One in five mothers forced out of jobs due to lack of flexible working

 

Nearly one in five working mothers have been forced to leave their jobs because a flexible working request has been turned down, according to research carried out by Workingmums.

The survey of over 2,000 women found over a quarter of working mothers have had a flexible working request turned down. Meanwhile 12% of respondents said their employer did not even seem to consider their request at all and 27% said the reason given for turning down the request was not one which is allowable under flexible working legislation.

For women currently on maternity leave the figures were higher. Some 35% of those who had had a flexible working request turned down had had it rejected on grounds other than reasons which are allowable under flexible working legislation, while 68% said they did not feel the rejection was justified.

Two in five of those respondents on maternity leave said refusal of flexible working would mean they might not return to their job, but half said they had not discussed flexible working before going on maternity leave.

The survey showed availability of flexible working is the key career development issue for working mothers, with some element of homeworking the most valued factor, particularly for those wanting to work full-time. Other barriers included childcare costs; half of women currently on maternity leave said childcare costs could prevent them returning to work.

The research also found many employers are failing to retain the skills of working mums after maternity leave. Some 60% of women who responded to the survey said they changed jobs after maternity leave and 58% said they are interested in starting their own business or becoming a franchisee, with 40% of these actively pursuing ideas and plans. Research has shown that the ability to be more in control of their hours – not necessarily to work fewer hours – is a key driver for those women who want to start businesses after having children.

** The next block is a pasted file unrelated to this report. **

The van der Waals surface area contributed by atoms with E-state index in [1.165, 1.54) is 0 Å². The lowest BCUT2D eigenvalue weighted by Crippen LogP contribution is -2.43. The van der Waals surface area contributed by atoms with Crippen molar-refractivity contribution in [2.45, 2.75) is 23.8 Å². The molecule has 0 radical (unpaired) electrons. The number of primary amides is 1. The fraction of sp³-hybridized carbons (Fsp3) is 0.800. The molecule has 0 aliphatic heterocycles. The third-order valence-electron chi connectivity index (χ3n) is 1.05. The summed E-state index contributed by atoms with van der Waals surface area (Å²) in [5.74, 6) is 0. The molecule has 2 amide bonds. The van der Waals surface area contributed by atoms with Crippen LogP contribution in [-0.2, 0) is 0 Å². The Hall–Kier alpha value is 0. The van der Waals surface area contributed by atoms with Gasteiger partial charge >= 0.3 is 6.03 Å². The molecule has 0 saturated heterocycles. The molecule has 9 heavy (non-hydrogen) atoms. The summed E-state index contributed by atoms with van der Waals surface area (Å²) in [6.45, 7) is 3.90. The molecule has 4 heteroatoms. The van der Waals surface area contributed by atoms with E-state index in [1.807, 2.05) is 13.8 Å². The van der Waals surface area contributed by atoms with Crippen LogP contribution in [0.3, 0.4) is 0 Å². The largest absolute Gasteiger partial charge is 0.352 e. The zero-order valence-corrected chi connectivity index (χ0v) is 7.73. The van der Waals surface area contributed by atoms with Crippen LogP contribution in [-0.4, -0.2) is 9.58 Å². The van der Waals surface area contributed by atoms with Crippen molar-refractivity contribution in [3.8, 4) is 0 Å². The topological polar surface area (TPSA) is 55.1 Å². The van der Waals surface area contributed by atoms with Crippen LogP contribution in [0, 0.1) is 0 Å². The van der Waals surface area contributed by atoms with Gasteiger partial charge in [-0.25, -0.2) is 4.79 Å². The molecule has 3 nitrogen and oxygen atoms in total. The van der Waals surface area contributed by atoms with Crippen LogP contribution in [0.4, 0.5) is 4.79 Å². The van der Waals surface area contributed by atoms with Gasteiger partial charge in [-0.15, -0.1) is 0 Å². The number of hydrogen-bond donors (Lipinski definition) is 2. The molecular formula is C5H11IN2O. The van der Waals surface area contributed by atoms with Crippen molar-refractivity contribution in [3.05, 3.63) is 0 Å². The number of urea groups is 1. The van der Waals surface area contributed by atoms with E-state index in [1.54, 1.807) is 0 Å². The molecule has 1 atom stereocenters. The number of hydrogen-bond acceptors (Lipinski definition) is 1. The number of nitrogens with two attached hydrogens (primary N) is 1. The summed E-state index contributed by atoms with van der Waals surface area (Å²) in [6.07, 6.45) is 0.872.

The survey also showed:

  • Job shares are still not used by many employers. Only four per cent of women said they were in a job share, despite 55% wanting to work part-time
  • 57% of working mums struggle with holiday and after school childcare
  • 46% use grandparents to reduce childcare costs
  • 38% pay no childcare costs as they use family/friends to cover pick-ups or work school-friendly hours

Gillian Nissim, founder of Workingmums, said: “When I founded Workingmums ten years ago, it was difficult to find flexible new jobs and many women who were working flexibly felt their careers had been sidelined. We’ve come a long way and many now see the huge business benefits of creating a more family friendly workforce. Our survey shows ten per cent of women describe their job as extremely flexible, for instance. But there is still more to be done to create the kind of workplaces that work for people who need flexibility, for whatever reason. That means encouraging and supporting employers to implement flexible working so that they do not lose employees who typically have years of experience in their roles.

“While flexible working may not be possible in some cases, it is worrying to see that 12% of women who said their request had been turned down did not feel it was even considered at all. Under flexible working legislation employers have a duty to deal with requests in a ‘reasonable manner’. We also have concerns about the weakness of the legislation around the right of appeal and clearly the survey bears out those concerns since most who had their request rejected while on maternity leave did not appeal, even though 68% felt the reasons given for the rejection was not justified.

“Workingmums would like to see more efforts made both to promote the case for flexible working more widely and to educate women about their rights with regard to the legislation. We would also like policymakers to look at the case for reinstating a statutory right of appeal if a request is turned down as this would send an important message to employers that they must give serious consideration to requests and not just dismiss them out of hand.”

Tuesday, 18 October 2016

Share this article

Any questions? Any comments?

Your instant reactions to this article can be posted here. Use your own name or a nom de plume.

Be the first to make a comment...

Please log in to make a comment

Already registered?

Haven't registered?

Register for FREE - it only takes a couple of minutes

Not registered? Click here.